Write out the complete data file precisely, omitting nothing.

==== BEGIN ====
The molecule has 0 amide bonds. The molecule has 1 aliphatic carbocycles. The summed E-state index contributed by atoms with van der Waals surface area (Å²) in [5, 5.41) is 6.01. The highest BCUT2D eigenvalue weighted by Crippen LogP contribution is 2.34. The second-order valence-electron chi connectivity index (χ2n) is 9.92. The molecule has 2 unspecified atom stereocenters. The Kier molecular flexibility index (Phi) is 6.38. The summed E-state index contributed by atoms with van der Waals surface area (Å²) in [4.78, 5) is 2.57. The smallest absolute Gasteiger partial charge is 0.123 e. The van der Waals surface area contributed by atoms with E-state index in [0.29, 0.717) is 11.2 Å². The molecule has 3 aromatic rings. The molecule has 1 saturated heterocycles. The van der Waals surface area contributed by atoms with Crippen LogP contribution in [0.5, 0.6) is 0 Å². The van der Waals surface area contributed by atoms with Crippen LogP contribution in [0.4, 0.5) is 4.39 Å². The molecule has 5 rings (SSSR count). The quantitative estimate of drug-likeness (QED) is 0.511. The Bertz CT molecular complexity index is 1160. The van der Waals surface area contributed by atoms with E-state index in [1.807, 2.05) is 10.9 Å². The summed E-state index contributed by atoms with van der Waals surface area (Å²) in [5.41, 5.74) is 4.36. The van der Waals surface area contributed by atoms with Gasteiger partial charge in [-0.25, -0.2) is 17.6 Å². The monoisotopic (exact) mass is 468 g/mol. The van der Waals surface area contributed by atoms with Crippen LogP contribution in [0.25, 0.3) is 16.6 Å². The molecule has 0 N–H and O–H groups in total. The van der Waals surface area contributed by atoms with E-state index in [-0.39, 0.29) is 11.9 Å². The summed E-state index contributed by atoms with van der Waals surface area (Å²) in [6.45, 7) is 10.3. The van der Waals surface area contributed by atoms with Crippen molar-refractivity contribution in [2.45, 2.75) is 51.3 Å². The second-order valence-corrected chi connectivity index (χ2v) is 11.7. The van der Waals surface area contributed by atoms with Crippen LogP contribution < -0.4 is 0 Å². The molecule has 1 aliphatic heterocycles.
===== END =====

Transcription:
The molecule has 0 amide bonds. The molecule has 1 aliphatic carbocycles. The summed E-state index contributed by atoms with van der Waals surface area (Å²) in [5, 5.41) is 6.01. The highest BCUT2D eigenvalue weighted by Crippen LogP contribution is 2.34. The second-order valence-electron chi connectivity index (χ2n) is 9.92. The molecule has 2 unspecified atom stereocenters. The Kier molecular flexibility index (Phi) is 6.38. The summed E-state index contributed by atoms with van der Waals surface area (Å²) in [4.78, 5) is 2.57. The smallest absolute Gasteiger partial charge is 0.123 e. The van der Waals surface area contributed by atoms with E-state index in [0.29, 0.717) is 11.2 Å². The molecule has 3 aromatic rings. The molecule has 1 saturated heterocycles. The van der Waals surface area contributed by atoms with Crippen LogP contribution in [0.5, 0.6) is 0 Å². The van der Waals surface area contributed by atoms with Crippen LogP contribution in [0.4, 0.5) is 4.39 Å². The molecule has 5 rings (SSSR count). The quantitative estimate of drug-likeness (QED) is 0.511. The Bertz CT molecular complexity index is 1160. The van der Waals surface area contributed by atoms with E-state index in [1.807, 2.05) is 10.9 Å². The summed E-state index contributed by atoms with van der Waals surface area (Å²) in [5.41, 5.74) is 4.36. The van der Waals surface area contributed by atoms with Gasteiger partial charge in [-0.25, -0.2) is 17.6 Å². The monoisotopic (exact) mass is 468 g/mol. The van der Waals surface area contributed by atoms with Crippen LogP contribution in [0.25, 0.3) is 16.6 Å². The molecule has 0 N–H and O–H groups in total. The van der Waals surface area contributed by atoms with E-state index in [-0.39, 0.29) is 11.9 Å². The summed E-state index contributed by atoms with van der Waals surface area (Å²) in [6.45, 7) is 10.3. The van der Waals surface area contributed by atoms with Crippen molar-refractivity contribution in [2.45, 2.75) is 51.3 Å². The second-order valence-corrected chi connectivity index (χ2v) is 11.7. The van der Waals surface area contributed by atoms with Crippen LogP contribution < -0.4 is 0 Å². The molecule has 1 aliphatic heterocycles.